In this embodiment, the feed material is H2 feedstock 12c, which is fed into reaction vessel 10 via supply line 14, to react with the ionized CO2 plasma. CO2 rich process gas 16 can also be injected into the reaction vessel in a non-ionized state via supply line 18, to provide sufficient CO2 to ensure that all of hydrogen feedstock 12d is processed. Furthermore, hydrogen feedstock 12c can be injected into ICP torch 22 via supply line 15. As discussed above, those of ordinary skill in the art can readily determine the best combination of feed rates into ICP torch 22 and reaction vessel 10 for an optimum production efficiency.
The following reaction is employed in this embodiment:
(1)CO2 +(1)H2 →(1)CO+(1)H2 O (5)
In this reaction, one mole of CO2 reacts with one mole of H2 to produce one mole of CO and one mole of H2 O. The reaction is noteworthy, because relatively little energy is required to drive it. The heat of reaction (a measure of the energy required to complete a reaction once the reactants are at a suitable reaction temperature) is 9.84 kilocalories for the above reaction. This value is significantly lower than the heat of reaction for the other reactions (Equations 2-4) discussed above. Because water is a product of the reaction, and CO is the desirable portion, a water removal system 26 is preferably provided downstream of product output line 17.
FIG. 5 illustrates an embodiment of the present invention, incorporating a programmable control device, in which CO2 is used as a process gas in connection with an ICP torch to produce synthesis gas. This system has a variable power supply 30 that includes an oscillator 32, which is used to energize ICP torch 22. Oscillator 32 is connected to ICP torch 22 by an input line 34 and an output line 36 and provides an alternating electrical current to the torch to produce the magnetic field that ionizes the plasma gas. A variable flow rate supply system for CO2 rich process gas 16 is connected to ICP torch 22 by supply line 20 and to reaction vessel 10 by supply line 18. A mixing valve 42 enables the flow of CO2 rich process gas through supply lines 18 and 20 to be controlled. As noted above, one of ordinary skill in the art can readily determine optimal feed rates of CO2 rich process gas 16 through supply lines 18 and 20.
A mixing valve 44 controls hydrocarbon feedstock 12a. Mixing valve 44 selectively feeds hydrocarbon feedstock 12a into reaction vessel 10 via supply line 14 or into ICP torch 22 via supply line 15. The optimal feed rates of hydrocarbon feedstock 12a through supply lines 14 and 15 are readily determined by one of ordinary skill in the art.
A mixing valve 46 controls steam supply 19 by selectively feeding steam supply 19 into ICP torch 22 via supply line 21, or into reaction vessel 10 via supply line 23. The optimal feed rates through supply lines 21 and 23 of steam supply 19 that is required to produce synthesis gas of the desired H2 :CO2 ratio are readily determined.
The ionized CO2 plasma gas from ICP torch 22 enters reaction vessel 10, where it mixes with hydrocarbon feedstock 12a (and steam if required for a desired H2 :CO2 ratio). If required, the resulting product gases can then be processed by optional acid gas removal unit 24 (shown in FIG. 1).
Note that variable power supply 30, CO2 rich process gas mixing valve 42, hydrocarbon feedstock mixing valve 44, and steam supply mixing valve 46 are all coupled to a control device 28. In one preferred embodiment, control device 28 is a personal computer control system or alternatively, a programmed process controller. The personal computer or other programmed process controller is preferably coupled to receive a signal indicative of the parameters monitored by two or more sensing devices and preferably applies a process logic loop in conjunction with software that determines either or both of the maximum efficiency of ICP torch 22 and reaction vessel 10 and then maintains the production of the product at maximum efficiency. FIG. 5 shows a temperature transducer 38a associated with ICP torch 22, a temperature transducer 38b associated with the synthesis gas product exiting reaction vessel 10 via product exit line 17, and an analysis transducer (preferably adapted to measure H2 and CO) also associated with the synthesis gas product exiting reaction vessel 10 via product exit line 17. These transducers are coupled to control system 28.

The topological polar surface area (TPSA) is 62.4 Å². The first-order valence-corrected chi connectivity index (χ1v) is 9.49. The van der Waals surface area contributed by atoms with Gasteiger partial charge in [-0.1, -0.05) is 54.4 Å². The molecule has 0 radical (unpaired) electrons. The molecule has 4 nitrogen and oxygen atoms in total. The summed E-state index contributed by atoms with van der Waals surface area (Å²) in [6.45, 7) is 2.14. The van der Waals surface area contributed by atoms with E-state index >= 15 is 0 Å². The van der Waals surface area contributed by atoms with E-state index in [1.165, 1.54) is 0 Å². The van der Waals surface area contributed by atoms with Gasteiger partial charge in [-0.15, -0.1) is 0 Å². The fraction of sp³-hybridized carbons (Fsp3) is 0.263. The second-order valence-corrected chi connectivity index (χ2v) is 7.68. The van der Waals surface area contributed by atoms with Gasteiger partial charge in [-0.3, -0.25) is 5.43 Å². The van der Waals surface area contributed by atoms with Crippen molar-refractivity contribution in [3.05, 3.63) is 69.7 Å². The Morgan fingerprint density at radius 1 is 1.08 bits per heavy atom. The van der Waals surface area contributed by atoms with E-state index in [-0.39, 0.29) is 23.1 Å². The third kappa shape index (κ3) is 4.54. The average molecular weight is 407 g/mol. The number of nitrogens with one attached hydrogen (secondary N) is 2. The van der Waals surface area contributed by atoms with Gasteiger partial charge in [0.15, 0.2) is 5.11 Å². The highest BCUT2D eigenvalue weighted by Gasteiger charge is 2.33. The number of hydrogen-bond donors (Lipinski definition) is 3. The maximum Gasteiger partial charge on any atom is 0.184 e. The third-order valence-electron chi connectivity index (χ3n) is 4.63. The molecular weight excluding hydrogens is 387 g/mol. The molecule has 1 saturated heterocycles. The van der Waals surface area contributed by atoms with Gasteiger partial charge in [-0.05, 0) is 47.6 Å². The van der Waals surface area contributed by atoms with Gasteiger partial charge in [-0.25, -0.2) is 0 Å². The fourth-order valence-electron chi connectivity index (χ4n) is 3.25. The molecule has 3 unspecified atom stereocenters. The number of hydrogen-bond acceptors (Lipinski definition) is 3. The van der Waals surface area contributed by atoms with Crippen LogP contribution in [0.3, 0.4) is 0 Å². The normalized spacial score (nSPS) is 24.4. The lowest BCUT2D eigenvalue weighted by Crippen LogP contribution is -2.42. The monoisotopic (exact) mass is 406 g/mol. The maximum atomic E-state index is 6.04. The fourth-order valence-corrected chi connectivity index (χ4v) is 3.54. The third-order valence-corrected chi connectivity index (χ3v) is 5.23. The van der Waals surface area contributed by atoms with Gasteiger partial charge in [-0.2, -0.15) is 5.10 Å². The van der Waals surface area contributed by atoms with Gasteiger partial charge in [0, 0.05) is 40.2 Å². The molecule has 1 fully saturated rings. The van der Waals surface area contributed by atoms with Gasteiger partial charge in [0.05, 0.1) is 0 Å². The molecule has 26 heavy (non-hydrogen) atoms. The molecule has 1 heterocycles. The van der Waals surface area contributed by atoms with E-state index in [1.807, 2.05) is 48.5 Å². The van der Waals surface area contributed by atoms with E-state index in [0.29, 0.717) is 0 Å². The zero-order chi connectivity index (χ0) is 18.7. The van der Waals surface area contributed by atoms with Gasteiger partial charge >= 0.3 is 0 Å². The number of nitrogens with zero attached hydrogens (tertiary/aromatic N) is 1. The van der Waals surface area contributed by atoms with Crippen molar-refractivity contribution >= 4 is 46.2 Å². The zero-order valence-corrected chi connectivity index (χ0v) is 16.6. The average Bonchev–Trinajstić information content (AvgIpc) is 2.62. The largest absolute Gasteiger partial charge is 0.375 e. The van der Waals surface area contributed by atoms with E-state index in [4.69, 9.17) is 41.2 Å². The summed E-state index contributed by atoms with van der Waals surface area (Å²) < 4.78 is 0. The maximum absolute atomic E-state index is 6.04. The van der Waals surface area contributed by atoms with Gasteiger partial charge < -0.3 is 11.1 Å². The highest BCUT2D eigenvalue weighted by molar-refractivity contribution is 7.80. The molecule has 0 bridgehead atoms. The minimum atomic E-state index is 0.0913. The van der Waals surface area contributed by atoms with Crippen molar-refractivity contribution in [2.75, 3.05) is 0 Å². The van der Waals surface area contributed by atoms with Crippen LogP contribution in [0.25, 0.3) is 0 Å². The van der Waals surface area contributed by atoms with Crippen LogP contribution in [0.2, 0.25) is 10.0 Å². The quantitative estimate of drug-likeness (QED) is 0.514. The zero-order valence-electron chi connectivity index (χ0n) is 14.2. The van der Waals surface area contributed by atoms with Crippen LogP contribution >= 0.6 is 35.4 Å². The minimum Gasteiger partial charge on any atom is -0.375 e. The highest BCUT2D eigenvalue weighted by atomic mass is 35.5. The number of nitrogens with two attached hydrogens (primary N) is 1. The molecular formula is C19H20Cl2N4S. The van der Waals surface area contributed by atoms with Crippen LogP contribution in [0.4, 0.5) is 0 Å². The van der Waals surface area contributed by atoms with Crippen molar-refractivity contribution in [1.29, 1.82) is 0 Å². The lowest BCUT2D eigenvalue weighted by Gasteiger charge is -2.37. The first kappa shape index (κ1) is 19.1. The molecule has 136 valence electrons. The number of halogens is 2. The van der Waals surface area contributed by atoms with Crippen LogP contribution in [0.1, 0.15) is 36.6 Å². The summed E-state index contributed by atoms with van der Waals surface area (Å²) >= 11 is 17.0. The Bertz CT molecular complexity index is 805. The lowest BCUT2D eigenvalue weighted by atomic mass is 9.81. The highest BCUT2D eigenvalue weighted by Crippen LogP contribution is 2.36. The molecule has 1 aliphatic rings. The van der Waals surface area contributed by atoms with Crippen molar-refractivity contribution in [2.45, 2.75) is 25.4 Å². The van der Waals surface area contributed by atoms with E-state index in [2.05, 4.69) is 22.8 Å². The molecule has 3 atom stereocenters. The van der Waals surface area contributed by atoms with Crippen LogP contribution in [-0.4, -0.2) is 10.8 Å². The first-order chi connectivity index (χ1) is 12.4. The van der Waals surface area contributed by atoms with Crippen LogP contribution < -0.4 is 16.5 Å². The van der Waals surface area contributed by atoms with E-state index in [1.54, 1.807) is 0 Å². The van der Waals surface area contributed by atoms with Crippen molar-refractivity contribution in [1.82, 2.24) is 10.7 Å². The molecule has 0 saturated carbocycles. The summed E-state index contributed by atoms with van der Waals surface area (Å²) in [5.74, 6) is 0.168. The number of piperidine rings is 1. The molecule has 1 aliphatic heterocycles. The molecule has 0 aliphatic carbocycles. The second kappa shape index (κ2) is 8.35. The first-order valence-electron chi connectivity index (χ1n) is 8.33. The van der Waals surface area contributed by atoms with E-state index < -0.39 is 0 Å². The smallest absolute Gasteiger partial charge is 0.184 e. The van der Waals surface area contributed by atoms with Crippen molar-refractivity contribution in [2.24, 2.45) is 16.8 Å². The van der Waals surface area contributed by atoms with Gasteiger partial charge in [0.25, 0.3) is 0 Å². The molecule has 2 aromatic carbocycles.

The personal computer or process controller based control system 28 preferably executes two different optimization models. The first model is used for optimizing the operation of ICP torch 22, by determining the optimum CO2 rich process gas 16 flow rate through supply line 20 to ICP torch 22 and the optimal power level supplied by power supply 30 to energize the ICP torch. Control system 28 energizes ICP torch 22 using the optimal settings determined with this model for the ICP torch (described in detail in the following section), and then analyzes data from temperature transducer 38a, which is mounted on a heat sink (not shown) surrounding ICP torch 22. The temperature data, along with the established coolant flow rates in the heat sink, enable the efficiency of ICP torch 22 to be monitored. It should be noted that the model is preferably executed during the design of ICP torch 22, but can be run at any other time prior to or during actual operation of the ICP torch to take into consideration changes in the nominally fixed process parameters. Control system 28 can automatically adjust CO2 rich process gas 16 flow rate through supply line 20 to ICP torch 22 using mixing valve 42, and the power supplied by power supply 30 to ICP torch 22, to operate the torch in accord with the setting determined by the model, to achieve a substantially maximum efficiency. These settings can then be fine tuned empirically to further optimize the operating efficiency of the ICP.